The incompetence and corruption of the military

8 03 2010

The Bangkok Post (8 March 2010) has an op-ed by Veera Prateepchaikul and an editorial questioning the military and army chief Anupong Pachinda, both saying essentially the same thing.

They attack Anupong for his negative attitude to public scrutiny of apparently corrupt purchases (GT200, Sky Dragon); if they are not corrupt, they are simply stupidly incompetent. They also question his judgment. They point to a long list of previous “ poorly thought out purchases” and list the country’s greatest white elephant ever, the multi-billion-baht aircraft carrier purchased from Spain during the height of the country’s economic growth in the late 20th century.” It is now essentially mothballed as a tourist attraction, but has a nice suite for the royals if they ever decide to flee Thailand a la Prajadhipok. Then again, it’d probably sink along the way.

Added are “vertical takeoff jets bought with the carrier, which have never effectively flown in combat or war exercises. Then there’s the “equally ground-bound Alpha jets purchased against massive public opposition, and the recent Gripen fighter purchases.” And the list gets longer: Ukrainian armoured cars, Chinese tanks, and so on and so on.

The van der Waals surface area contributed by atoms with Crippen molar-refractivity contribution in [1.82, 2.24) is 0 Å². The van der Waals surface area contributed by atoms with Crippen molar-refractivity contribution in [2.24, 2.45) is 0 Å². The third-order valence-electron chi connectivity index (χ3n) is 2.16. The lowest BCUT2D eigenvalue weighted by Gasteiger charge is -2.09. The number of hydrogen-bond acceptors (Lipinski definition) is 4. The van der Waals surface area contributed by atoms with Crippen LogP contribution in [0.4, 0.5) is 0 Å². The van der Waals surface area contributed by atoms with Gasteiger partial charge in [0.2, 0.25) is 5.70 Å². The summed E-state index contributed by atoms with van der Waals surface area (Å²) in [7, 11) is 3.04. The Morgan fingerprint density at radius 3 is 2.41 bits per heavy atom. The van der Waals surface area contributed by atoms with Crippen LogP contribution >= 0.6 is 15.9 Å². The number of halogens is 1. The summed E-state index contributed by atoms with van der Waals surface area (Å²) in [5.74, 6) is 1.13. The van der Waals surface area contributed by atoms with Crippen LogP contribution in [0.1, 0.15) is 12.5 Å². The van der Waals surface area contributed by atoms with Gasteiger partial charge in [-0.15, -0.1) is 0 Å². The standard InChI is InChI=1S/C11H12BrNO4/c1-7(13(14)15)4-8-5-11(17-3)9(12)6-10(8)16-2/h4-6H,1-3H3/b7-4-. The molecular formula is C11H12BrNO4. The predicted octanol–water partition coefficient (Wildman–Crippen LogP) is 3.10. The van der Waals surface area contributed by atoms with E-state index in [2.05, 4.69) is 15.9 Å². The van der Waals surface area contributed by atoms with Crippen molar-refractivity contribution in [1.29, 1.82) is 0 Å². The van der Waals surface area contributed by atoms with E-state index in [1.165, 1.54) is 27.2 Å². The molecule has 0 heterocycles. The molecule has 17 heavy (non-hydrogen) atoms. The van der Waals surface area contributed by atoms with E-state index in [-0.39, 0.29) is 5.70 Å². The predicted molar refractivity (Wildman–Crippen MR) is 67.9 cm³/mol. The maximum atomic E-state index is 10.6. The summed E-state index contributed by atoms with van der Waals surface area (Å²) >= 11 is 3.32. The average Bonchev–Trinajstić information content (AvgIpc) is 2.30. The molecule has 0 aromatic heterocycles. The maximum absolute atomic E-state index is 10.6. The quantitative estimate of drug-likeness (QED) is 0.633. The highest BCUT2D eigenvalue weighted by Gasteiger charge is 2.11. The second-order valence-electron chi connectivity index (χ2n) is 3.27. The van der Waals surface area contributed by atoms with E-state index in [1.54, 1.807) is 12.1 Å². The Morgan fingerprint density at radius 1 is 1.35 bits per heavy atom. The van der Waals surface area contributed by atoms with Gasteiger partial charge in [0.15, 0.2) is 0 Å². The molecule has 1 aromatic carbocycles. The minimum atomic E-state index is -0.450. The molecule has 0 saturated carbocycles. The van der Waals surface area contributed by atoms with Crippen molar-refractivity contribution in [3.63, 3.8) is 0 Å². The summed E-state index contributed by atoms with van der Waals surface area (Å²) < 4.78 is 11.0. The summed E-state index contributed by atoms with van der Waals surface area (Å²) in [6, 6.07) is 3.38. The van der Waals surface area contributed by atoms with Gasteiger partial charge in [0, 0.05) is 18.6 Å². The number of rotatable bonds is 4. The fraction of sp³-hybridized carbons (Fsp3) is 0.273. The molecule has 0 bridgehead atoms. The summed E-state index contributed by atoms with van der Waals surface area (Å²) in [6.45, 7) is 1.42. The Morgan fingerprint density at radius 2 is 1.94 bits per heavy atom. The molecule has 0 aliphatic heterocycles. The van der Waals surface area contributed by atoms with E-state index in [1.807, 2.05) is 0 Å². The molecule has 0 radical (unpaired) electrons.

PPT doesn’t believe these are “ poorly thought out purchases”; they are simply ways for generals to line their pockets and buy expensive houses, watches, cars, etc. (when they’re not receiving these trinkets for free a la the privy councilors Prem and Surayudh).

The Post even asks where Prime Minister Abhisit Vejjajiva is. It notes that he spoke out on the GT200, but “failed to order his own Defence Ministry or the army chief to stop using the fake bomb detectors. The premier has not commented on the failed attempts to get the Sky Dragon airborne and functioning. It is added: “The government has increased concern by refusing to address these and other recent matters of extremely poor judgement or worse by the military brass. The apparent waste of money came as the country struggled with a recession that touched almost every family in the country. Such waste is inexcusable. Clearly, better oversight of military spending is needed, and the sooner the better.

Well, yes, but this government owes its genesis and continuation to its military buddies. What does the Post editorialist expect? The military got off the leash in 2006 with its illegal coup and they are now making money hand over fist. That’s the price Thailand now has to pay and Abhisit isn’t about to get the military offside when he needs them so badly.



One response

7 03 2011
Korn on military spending but not electoral buying power | Political Prisoners in Thailand

[…] Yes, Minister, but how can you get “best value for money” if you have “no idea” what they are doing with their budget? And what of failed zeppelins, “lost” arms, GT 200s and so on? […]

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